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OYO founder Ritesh Agarwal: My mom says I won’t find a bride as I don’t have college degree | INTERVIEW

Sandeep Soni

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From coding software at the age of eight, becoming a part of a global annual forum for improving science in Asia, authoring a book on top 100 Indian engineering colleges, starting a consulting firm for foreign companies entering India, dropping out of college and becoming the first Indian Thiel fellow, to pivoting Oravel Stays to OYO Rooms and making it a $5 billion private enterprise, Ritesh Agarwal has come a long way. What lies ahead for him is to become the world's largest hotel chain by continuing to stay innovative. "While one is in the process of coming up with a truly innovative solution, it is essential to keep an open mind," Agarwal said in a tete-a-tete with Sandeep Soni. Below are the edited excerpts-part 2.

While India and China remain your biggest markets but how do you see the graph moving ahead particularly with respect to your US foray?

You are right. India and China are two of our biggest and home markets. In fact, China is bigger than India for us in terms of room count. We have over 500,000 rooms in China and more than 270,000 rooms in India. In addition to these two markets, the US is our third home market and it is the fastest scale-up for us in any market globally, with over 100 hotels in a short span of time. The US has the potential to be a large market in the future. Indonesia had a stagnant growth but has taken off in a big way. We have over 21,000 keys in Indonesia. I think as we go forward, China, India, the US and Indonesia will continue to be our biggest markets. The focus in Europe continues to be on vacation homes while we are catering to the growing demand for quality, affordable accommodations in the Middle East.

Talking of innovation, when you say you will be the world’s largest hotel company, how does the innovation look to you from the top?

While one is in the process of coming up with a truly innovative solution, it is essential to keep an open mind. One should accept failure, and be willing to learn, unlearn and relearn again. We have always believed that an overnight success story is backed by at least five years of dedicated hard work and perseverance. At OYO, we have been able to instil innovation throughout the company by inculcating the ability to make sure that the company and mission come first. This is not just true for the management but also for all OYOpreneurs.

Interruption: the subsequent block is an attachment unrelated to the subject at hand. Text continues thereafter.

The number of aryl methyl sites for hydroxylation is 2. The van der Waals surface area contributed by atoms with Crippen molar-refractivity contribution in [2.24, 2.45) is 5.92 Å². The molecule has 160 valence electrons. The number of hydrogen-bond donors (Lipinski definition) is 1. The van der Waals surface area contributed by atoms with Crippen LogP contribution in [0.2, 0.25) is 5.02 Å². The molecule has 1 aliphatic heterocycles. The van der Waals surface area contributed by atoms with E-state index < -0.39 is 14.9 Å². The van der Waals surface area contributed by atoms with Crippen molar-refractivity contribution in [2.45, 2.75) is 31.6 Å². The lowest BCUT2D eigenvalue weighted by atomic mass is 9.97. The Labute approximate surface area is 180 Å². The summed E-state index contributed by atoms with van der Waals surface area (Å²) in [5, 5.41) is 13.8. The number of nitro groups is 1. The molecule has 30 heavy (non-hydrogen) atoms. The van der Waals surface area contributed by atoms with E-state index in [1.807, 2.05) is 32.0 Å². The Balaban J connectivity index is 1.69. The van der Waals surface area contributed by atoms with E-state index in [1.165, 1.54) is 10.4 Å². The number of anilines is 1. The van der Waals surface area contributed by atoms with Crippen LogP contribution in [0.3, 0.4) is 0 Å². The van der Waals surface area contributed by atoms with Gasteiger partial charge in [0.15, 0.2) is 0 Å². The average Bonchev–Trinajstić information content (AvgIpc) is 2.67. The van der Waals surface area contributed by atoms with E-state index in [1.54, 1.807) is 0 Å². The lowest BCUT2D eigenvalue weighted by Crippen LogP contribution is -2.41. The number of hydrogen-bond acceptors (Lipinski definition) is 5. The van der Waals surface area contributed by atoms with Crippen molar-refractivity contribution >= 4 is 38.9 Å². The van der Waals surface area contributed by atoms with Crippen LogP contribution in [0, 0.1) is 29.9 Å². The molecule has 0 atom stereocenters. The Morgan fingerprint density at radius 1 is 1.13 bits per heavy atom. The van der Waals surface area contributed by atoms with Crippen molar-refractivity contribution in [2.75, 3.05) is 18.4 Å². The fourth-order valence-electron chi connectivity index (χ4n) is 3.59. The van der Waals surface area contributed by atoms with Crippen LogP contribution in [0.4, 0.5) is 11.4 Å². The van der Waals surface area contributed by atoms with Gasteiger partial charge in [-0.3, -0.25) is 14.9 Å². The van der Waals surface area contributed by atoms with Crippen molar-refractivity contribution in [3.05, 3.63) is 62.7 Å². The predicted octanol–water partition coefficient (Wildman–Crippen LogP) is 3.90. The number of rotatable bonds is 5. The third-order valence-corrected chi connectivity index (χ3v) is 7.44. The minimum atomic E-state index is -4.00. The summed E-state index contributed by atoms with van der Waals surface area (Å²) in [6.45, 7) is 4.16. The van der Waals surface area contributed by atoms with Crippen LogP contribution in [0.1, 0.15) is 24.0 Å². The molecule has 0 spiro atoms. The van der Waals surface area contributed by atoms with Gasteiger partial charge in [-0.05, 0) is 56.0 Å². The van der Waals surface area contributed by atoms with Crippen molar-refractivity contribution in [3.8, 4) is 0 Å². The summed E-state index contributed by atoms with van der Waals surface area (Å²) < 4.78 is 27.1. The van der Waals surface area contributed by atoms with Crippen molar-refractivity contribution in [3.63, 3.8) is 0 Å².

Also read: Ritesh Agarwal Interview | It is still Day 0 for us but an entrepreneur is wired for risks, says OYO founder

Another way through which we instil innovation is in hiring the right leaders. We have never lost any single senior leader in the history of our company when large Indian startups have faced huge churn due to the innovative philosophy of ‘Distributed Leadership’ to expedite decision making in the company and retaining top talent from the beginning. This diversified group of leaders hold the key to our growth.

How have you deployed technology both on the supply and demand side?

Technology has always been a key differentiator for OYO. As an intersection of real estate, hospitality and technology, OYO has over 20 technological products that power various business verticals. At present, OYO offers multiple app-based solutions both for its customers, employees and asset partners including our Property Manager app for managing all daily functions of the property and Owner App for asset owners to have complete visibility of his business. Then there is OYO AGMs (key contacts for guests and hoteliers in a certain geographical area) that use Krypton for auditing OYO hotels. Our AI-based algorithms help the chain in predicting the most suited properties at the best location at the correct price for its customers. Also, our integration with AI-based bots has enabled property owners to assist customers.

Having scaled significantly both as a business and an entrepreneur, any thoughts on giving back to society?

There are causes that are dear to me personally including encouraging entrepreneurship, improving livelihoods as well as helping humanitarian rescue and relief efforts. I am only 25 now and have a long way to go personally but I am considering a few ideas that will help me make a meaningful contribution. You will soon hear about this.

From an organisational perspective, we formalised a concrete CSR program called OYO Reach that assists in several causes including installing rainwater-harvesting systems in water-deficient cities, harnessing technology and resources towards cultivating a culture of sustainability, focus on skill development, and economic opportunity creation in the cities where we operate and help to boost the local tourism.

Lastly, on a lighter note what are your marriage plans since you are probably among the most eligible bachelors of India Inc.?

(Laughs!) My mom is surely worried that the fact that I don't have a college degree will impact my chances of finding a bride.